Salmonellosis is an infection of animals and man caused by a group of bacteria called Salmonella. These can live in the digestive tract of a wide range of mammals (including people), birds and reptiles and are present worldwide.

Effects of Salmonella

Over 2,500 strains (serovars) of Salmonella are known most of which rarely cause disease. However certain strains, such as Salmonella enteritidis and Salmonella typhimurium, may cause human disease if, for example, foodstuffs become contaminated with animal faeces.

Eggs from infected hens may also contain salmonella. Infection may also follow contact with infected animals. It is usually fairly short-lived and often does not cause any obvious disease. However disease may occur with high temperature, diarrhoea and blood poisoning. In a few cases infected animals or people may carry certain strains of the bacteria for prolonged periods.
Laboratories report all findings of Salmonella in samples from food producing animals and animal feed to the Department.

Compliance with EU rules on State aid


Salmonella is an animal disease included in the list of animal diseases established by the World Organisation for Animal Health. 

The Department of Agriculture, Environment and Rural Affairs carries out a surveillance programme to ensure Northern Ireland complies with EC 2160/2003 which requires testing of flocks of turkeys and chickens (with a minimum number of birds) for specified salmonella which can cause food borne illness in humans. Full details of the Department’s statutory powers and its programme are published on this page. 

State aid

Farmers pay for compulsory sampling and testing of salmonella. Compensation which may be paid to farmers under this Scheme constitutes State aid within the meaning of the Articles 107 - 109 of the Treaty on the Functioning of the European Union (consolidated version). All aid paid under this Scheme is in full compliance with Commission Regulation (EU) 702/2014 and, in particular, with Articles 1 and Article 26 of that Regulation (Official Journal reference OJ L 193 1.7.2014, pages 1 to 75).

Legal basis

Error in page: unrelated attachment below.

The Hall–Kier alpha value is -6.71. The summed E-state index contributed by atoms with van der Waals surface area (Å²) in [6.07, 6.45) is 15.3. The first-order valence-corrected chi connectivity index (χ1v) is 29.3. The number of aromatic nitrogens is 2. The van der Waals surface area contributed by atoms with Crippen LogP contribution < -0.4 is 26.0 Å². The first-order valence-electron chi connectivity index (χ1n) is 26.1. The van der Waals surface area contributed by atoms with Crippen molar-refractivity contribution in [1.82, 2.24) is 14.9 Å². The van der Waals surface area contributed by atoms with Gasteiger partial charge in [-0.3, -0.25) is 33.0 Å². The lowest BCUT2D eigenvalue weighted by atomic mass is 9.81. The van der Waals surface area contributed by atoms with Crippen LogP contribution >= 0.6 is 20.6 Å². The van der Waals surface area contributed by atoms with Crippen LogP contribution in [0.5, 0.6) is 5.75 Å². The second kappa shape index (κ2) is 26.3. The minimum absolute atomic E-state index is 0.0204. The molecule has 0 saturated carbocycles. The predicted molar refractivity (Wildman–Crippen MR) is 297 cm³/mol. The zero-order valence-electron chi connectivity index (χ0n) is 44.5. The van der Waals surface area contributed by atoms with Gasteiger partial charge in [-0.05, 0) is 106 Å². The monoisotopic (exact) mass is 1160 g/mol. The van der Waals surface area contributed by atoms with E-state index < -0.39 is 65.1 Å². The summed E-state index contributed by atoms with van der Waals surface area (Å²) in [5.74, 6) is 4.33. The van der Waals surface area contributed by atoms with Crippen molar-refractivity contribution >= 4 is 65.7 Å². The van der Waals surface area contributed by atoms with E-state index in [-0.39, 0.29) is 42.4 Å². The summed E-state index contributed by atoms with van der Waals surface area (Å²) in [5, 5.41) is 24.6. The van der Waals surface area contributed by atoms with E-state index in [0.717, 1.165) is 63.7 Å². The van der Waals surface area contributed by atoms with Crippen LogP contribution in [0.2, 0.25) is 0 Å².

Objectives of the aid

The objective of this Scheme is to ensure Northern Ireland complies with EC
2160/2003 which requires testing of flocks of turkeys and chickens (with a minimum number of birds) for specified salmonella which can cause food borne illness in humans. Birds which test positive for a specified salmonella and meet specified requirements may be slaughtered and may be eligible for compensation.

The compensation value which is set on a per bird basis and revised quarterly. Currently DAERA will only compensate for breeding chickens and turkeys and not for broilers, layers and fattening turkeys. Eggs may be compensated for only under certain circumstances. In all cases farmers pay for initial on farm sampling and subsequent testing.

Duration of scheme

1 January 2015 – 31 December 2020 (modified from 01/08/2017)

Annual expenditure

Estimated costs per annum for the operation of the scheme are £135,000. This includes administration and the Department’s Veterinary Service staff costs as well as testing accrued by the Agri-Food Biosciences Institute (AFBI).

Farmers pay for the compulsory and predetermined on farm “operator” sampling and subsequent testing for salmonella. These fees are revised annually and recovered by DAERA on a full cost recovery basis. Compensation for breeding birds is only payable where the birds are slaughtered following a positive official confirmatory on farm sample.